After a dark day of cloud and torrential rain, I’m walking down Park Street on a pleasantly turned around sunny Saturday evening. In a dis-used shop space on the high street, Antlers Gallery launches their latest collective, under the umbrella theme of Anatomy. There’s a nice buzz spilling out onto the pavement outside and we’re greeted by a light and spacious venue.
Antlers, is a gallery that wonders around filling the empty spaces of Bristol with their creations. I first witnessed them in the flesh at Cabot Circus and have since also seen them at Colston Hall’s “Made in Bristol” art market.
Once again a great show, they all stood out for different reasons. I don’t like to read about an Artist before I go to see a show, actually I often don’t read about them afterwards either as I like to have my own take on it. Now though, after a few stop off’s at Antlers, I’ve visited the website and I must say I thoroughly enjoyed reading about those of which have come out as my favourites.
It may well be wrong in the eyes of the Artists but that’s how I like to do it. I’ve no art training or background whatsoever, so I haven’t any “learnt” behaviour in terms of reviewing. But I do know that I hate to be told what thoughts or feelings I should attach to something, anything. So, with that in mind, the strong impressions I formed from this show are…
The wonderfully strange mind of Mr Mead (I like that he uses Mr Mead, it gives it a kind of formality and respectability in these days of laid back, sofa drinking, cool culture), draws me in every time.
His works are intricate with what I see as a splash of dark humour. I can actually imagine meeting one of his fictional characters (which I’ve now learned are the stuff of his memories and nightmares, linked with an old film. The characters apparently are “a blend of animal, human and mechanic” but I’ll let you discover him in your own way) in a kind of futuristic, Dickensian back street in London. I personally don’t find them dark scary but rather dark in tone with a bit of Ray Caesar and Tim Burton about it. I’m a big fan of “Sleeve McCatney”. I love the fact that he’s got a tracksuit top on, that’s the detail that fascinates me the most, like a kind of scary Liam Gallagher. But hey, that’s just me…
I managed to get hold of the pack of cards he’s produced this time (he had sold out last time). The deck depicts his characters. Our Framer had already had in mind to frame them up for display in our new workshop (when it’s finally built!).
For me Rose Sanderson’s works of birds that have passed away, are full of soul. I love the distressed looking backgrounds. I brought one of these prints in fact. Much to the amusement of my friends, who nick named me weird Alice for the evening. I like them a lot and that’s another for the new workshop! They are very delicate and thoughtful, which is just about how I feel at the moment, perhaps that’s why I relate to them. (Oh dear, deep maaan). I also loved the series of works drawn or painted onto old book covers. My favourite was the Nurses Dictionary with a body organ painted onto it.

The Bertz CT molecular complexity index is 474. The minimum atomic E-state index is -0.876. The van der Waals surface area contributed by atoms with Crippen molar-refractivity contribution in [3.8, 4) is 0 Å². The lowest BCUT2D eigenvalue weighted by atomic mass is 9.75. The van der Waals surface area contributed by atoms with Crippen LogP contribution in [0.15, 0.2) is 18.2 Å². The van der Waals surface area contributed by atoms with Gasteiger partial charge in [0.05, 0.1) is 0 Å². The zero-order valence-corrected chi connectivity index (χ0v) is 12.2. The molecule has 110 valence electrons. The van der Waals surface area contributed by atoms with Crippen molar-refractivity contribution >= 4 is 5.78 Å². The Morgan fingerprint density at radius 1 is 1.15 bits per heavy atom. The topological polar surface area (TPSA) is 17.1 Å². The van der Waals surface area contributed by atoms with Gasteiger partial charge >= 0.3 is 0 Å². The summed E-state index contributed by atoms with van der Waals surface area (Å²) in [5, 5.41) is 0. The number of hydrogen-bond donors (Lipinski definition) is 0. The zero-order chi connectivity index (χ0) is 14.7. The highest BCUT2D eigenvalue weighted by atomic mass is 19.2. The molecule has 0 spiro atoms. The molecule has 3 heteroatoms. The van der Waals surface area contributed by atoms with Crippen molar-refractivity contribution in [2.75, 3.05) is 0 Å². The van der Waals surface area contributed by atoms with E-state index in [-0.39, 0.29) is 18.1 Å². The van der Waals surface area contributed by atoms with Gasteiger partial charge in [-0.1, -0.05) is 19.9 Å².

I enjoyed trying to work out how long it must have taken Alexander Korzer-Robinson to complete the pieces! I love the technicality of the “book art” more than anything. It’s like a kind of everso slightly disturbing twist on decoupage. He uses actual old books and sort of hollows out bits of text and images to reveal layers that seem to relate to one another. It changes the “story” or original intention of the book. It’s very very clever and must have taken ages to complete.
According to Antler’s Director, Jack Gibbon, after his recent TV mention on the Culture Show, his work has become even more in demand, so he had to make four new ones especially for this show!
Ellie Coates’ frames were what struck me first of all, then, when I saw the strange and mythical subjects, beautifully drawn, I was hooked! I’m a massive fan of re-used old frames at the moment. I love the clash of eras. It’s currently quite fashionable to do so but it really makes a statement, especially when the artwork has that Victoriana feel to them.
Banksy did it brilliantly at the Bristol Museum show. Although, one in particular I seem to remember, made comment to the sometimes, quite frankly preposterous and outrageous snobbery and pricing within the art world, but that’s a whole other can of worms!
Anyway, the work titled “Chrysaor” is still stuck firmly in my memory. A body of works I would like to explore further actually. I also loved the Medusa book.
The final Artist I much enjoyed was Tim Lane. Wow, what skill! I could look at this all day. I do love pieces that each time you look at them you see something else that you’ve either missed or forgotten. The level of detail is amazing! I prefer the black and white works. I particularly like “The Grand Inquisitor” and “The Price of Fame”.
Bringing it back to the framing then, which is of course the major reason for this blog. I must say it was really refreshing to see everything well framed for a change! Whether they were reclaimed frames or framed from scratch by a Framer (which I believe most or all are), I shake their hands (virtually). As you will know, sadly I’m often so let down by great artworks being shoved in crap frames. Well done Antlers, you’ve restored my faith (for a while anyway)!
Now, because my camera didn’t seem to want to work whilst I was there, you will have to visit their site for some of the pictures. It’ll give you a feel anyway.
My recommendation is to get down there and give a look before it finishes at the end of July. Intrigued to see what they come up with for the next one.
Location: 2 Park Street, BS1 5HS.
Exhibition dates: 9 – 31 July, 11-7 daily
Artists: Alexander Korzer-Robinson, Ellie Coates, Laura Wady, Mr Mead, Rose Sanderson, Ryan Hodge